The aisles of the hospital specialising in COVID-19 in Hassakeh, in northeastern Syria, is lit by light filtering from the windows. This hospital opened in 2020. What was a chicken coop has been transformed into an emergency hospital to treat people with COVID-19.
Syria

Health system overwhelmed in most severe COVID-19 outbreak yet

Northern Syria is experiencing its most severe recorded wave of COVID-19 yet, with needs fast outpacing limited oxygen supplies and health facilities running out of testing kits.

In the northwest the health system is already unable to cope, while in the North East the virus is spreading at a worrying pace, the international medical humanitarian organisation Doctors Without Borders(MSF) said today. 

In North West Syria, the number of confirmed cases of COVID-19 almost doubled in September, reaching nearly 73,000 compared to the 39,000 cases recorded by the end of August.

Only 16 COVID-19 treatment centres out of 33 are currently functioning in this region of four million people. An already limited health infrastructure, as well as supply issues resulting in inadequate screening, make it impossible to both assess the real extent of the spread of the virus and offer an adequate response.

Nurse checking a patient’s oxygen level inside the ward for patients with suspected COVID-19.
Nurse checking a patient’s oxygen level inside the ward for patients with suspected COVID-19.
Abdul Majeed Al Qareh/MSF

Efforts to contain the virus are hindered by poor access to healthcare and the low immunisation rate in the northwest, where only 3% of the total population is fully vaccinated owing to people’s hesitancy to take the vaccine and a slow vaccine rollout.

“We are directly witnessing the extent of this outbreak in the facilities we manage and support: people in desperate need of oxygen or intensive care are stuck in queues, because no beds or ventilators are available, which is leading to a higher mortality rate compared with previous waves. In Afrin, 44% of the patients currently admitted to a centre supported by MSF are between 16 and 40 years old, indicating that even people who were previously thought to be relatively safe from severe illness caused by the virus are being seriously impacted,” said Villar.

MSF is trying to scale up its operations based on these increasing needs. In August, we reopened two COVID-19 isolation centres in the Idlib governorate, and we are now in the process of expanding their capacity. We also renewed our support to two Community Treatment Centres in Afrin and Al-Bab and we continue to support a treatment centre for respiratory illnesses in Afrin.

In displacement camps, where more than 13% of the total confirmed cases are living, we run mobile clinics to conduct COVID-19 tests and distribute prevention kits for displaced people.

 

Nurses are busy in the corridors of the COVID-19 section of Raqqa National Hospital, in northeast Syria.
Nurses are busy in the corridors of the COVID-19 section of Raqqa National Hospital, in northeast Syria.  
Florent Vergnes
The peak reached in this wave so far has been as high as 1,500 cases per day, while it never exceeded 600 cases per day during previous waves, Francisco Otero y Villar, MSF Head of Mission for Syria

MSF has also witnessed a worrying increase in COVID-19 cases in northeast Syria over the past few weeks. In the last week of September, an average of 342 people tested positive each day: the highest daily number since the pandemic began.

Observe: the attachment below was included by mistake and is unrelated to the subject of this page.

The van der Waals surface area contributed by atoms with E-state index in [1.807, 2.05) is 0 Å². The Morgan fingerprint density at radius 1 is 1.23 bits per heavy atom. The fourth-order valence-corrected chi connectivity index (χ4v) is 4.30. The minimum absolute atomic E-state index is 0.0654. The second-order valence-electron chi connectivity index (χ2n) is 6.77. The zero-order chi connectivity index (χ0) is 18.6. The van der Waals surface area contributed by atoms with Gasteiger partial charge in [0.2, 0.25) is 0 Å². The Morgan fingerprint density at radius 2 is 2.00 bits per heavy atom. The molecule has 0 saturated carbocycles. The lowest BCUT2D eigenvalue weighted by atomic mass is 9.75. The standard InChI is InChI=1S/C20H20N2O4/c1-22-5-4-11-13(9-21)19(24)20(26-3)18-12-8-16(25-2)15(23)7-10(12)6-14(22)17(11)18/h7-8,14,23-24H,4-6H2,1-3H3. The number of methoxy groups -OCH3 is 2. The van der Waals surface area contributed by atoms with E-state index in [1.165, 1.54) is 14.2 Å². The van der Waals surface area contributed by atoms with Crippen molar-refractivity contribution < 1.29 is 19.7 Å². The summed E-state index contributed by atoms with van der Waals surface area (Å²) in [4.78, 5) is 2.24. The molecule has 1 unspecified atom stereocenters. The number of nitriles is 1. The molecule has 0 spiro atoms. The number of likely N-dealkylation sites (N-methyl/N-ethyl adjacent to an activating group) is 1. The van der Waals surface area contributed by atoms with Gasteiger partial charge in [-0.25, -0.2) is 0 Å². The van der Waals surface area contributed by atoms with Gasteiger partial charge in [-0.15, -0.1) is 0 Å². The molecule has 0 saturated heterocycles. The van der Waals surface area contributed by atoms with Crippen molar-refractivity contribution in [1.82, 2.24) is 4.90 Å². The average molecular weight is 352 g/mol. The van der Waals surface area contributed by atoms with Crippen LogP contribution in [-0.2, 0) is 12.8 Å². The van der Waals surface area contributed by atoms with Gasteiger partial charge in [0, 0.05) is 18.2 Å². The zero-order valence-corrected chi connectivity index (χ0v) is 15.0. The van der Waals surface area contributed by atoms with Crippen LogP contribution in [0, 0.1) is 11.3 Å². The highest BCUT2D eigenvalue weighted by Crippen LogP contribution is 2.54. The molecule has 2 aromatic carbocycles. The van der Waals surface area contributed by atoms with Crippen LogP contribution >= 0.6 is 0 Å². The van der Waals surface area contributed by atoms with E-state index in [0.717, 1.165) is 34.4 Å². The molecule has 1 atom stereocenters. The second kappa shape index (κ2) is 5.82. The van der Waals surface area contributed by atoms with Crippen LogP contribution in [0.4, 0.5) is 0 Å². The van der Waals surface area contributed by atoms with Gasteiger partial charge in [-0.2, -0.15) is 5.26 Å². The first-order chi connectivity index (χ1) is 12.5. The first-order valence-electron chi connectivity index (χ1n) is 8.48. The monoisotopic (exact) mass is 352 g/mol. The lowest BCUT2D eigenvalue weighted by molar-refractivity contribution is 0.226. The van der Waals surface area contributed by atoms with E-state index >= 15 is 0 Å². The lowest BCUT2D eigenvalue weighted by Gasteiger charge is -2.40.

While numbers had started to decrease in the first week of October, the only laboratory able to perform PCR tests to diagnose COVID-19 in the region is running short on materials and faces the possibility of halting all testing in the coming weeks if numbers do not continue to decline.

The supply of oxygen is also under serious strain, with the COVID-19 treatment facility in Hassakeh forced to source oxygen cylinders from Qamishli, Raqqa and Tabqa cities in order to meet demand. 

“But our ability to source oxygen is stretched, and we are worried that if the number of positive cases increase again, or stays steady at such high rates, we will be unable to meet the demands for all patients."

Hanna Majanen, MSF emergency medical manager for Syria. In response to this new COVID-19 wave, MSF is partnering with a local organisation to care for people with suspected or confirmed COVID-19 in treatment centres in Hassakeh and Raqqa city
A patient receives care in the COVID-19 ward of Raqqa National Hospital, in northeast Syria. In the foreground, a nurse regulates the oxygen supply.

Even prior to the pandemic, the health system in northern Syria was already struggling and reliant on humanitarian aid to respond to medical needs. Now, healthcare facilities and humanitarian actors alike are unable to cope with the extent of this new wave. Today more than ever, efforts must be made to save these facilities from totally collapsing under the weight of the pandemic. 

Support and protection for healthcare workers, provision of testing kits and oxygen, increased beds capacity in hospitals and the expansion of vaccination coverage are urgently needed to save the lives of the many COVID-19 patients and to keep the health system functioning in northern Syria.

A patient receives care in the COVID-19 ward of Raqqa National Hospital, in northeast Syria.  MSF has now moved it's COVID-19 response from Raqqa National Hospital to Raqqa Covid-19 centre.
A patient receives care in the COVID-19 ward of Raqqa National Hospital, in northeast Syria. MSF has now moved it's COVID-19 response from Raqqa National Hospital to Raqqa Covid-19 centre.
Florent Vergnes
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